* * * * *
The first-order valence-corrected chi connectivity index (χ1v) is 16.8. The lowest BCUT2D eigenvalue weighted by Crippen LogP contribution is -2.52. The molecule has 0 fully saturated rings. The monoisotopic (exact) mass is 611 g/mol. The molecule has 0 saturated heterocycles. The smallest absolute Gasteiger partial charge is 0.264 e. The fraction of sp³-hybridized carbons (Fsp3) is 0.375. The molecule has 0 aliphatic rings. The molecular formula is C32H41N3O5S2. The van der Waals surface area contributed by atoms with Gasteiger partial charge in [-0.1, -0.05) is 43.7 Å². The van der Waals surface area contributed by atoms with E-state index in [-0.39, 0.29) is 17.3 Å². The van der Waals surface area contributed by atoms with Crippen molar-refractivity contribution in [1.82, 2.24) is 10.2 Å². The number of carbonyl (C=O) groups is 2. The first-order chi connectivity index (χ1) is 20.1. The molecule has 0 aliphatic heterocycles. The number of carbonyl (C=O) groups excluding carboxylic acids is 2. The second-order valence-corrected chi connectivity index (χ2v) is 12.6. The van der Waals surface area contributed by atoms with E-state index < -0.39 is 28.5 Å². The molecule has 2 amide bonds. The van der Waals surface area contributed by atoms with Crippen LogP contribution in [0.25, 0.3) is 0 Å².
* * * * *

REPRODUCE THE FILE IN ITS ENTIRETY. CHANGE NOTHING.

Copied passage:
The first-order valence-corrected chi connectivity index (χ1v) is 16.8. The lowest BCUT2D eigenvalue weighted by Crippen LogP contribution is -2.52. The molecule has 0 fully saturated rings. The monoisotopic (exact) mass is 611 g/mol. The molecule has 0 saturated heterocycles. The smallest absolute Gasteiger partial charge is 0.264 e. The fraction of sp³-hybridized carbons (Fsp3) is 0.375. The molecule has 0 aliphatic rings. The molecular formula is C32H41N3O5S2. The van der Waals surface area contributed by atoms with Gasteiger partial charge in [-0.1, -0.05) is 43.7 Å². The van der Waals surface area contributed by atoms with E-state index in [-0.39, 0.29) is 17.3 Å². The van der Waals surface area contributed by atoms with Crippen molar-refractivity contribution in [1.82, 2.24) is 10.2 Å². The number of carbonyl (C=O) groups is 2. The first-order chi connectivity index (χ1) is 20.1. The molecule has 0 aliphatic heterocycles. The number of carbonyl (C=O) groups excluding carboxylic acids is 2. The second-order valence-corrected chi connectivity index (χ2v) is 12.6. The van der Waals surface area contributed by atoms with E-state index < -0.39 is 28.5 Å². The molecule has 2 amide bonds. The van der Waals surface area contributed by atoms with Crippen LogP contribution in [0.25, 0.3) is 0 Å².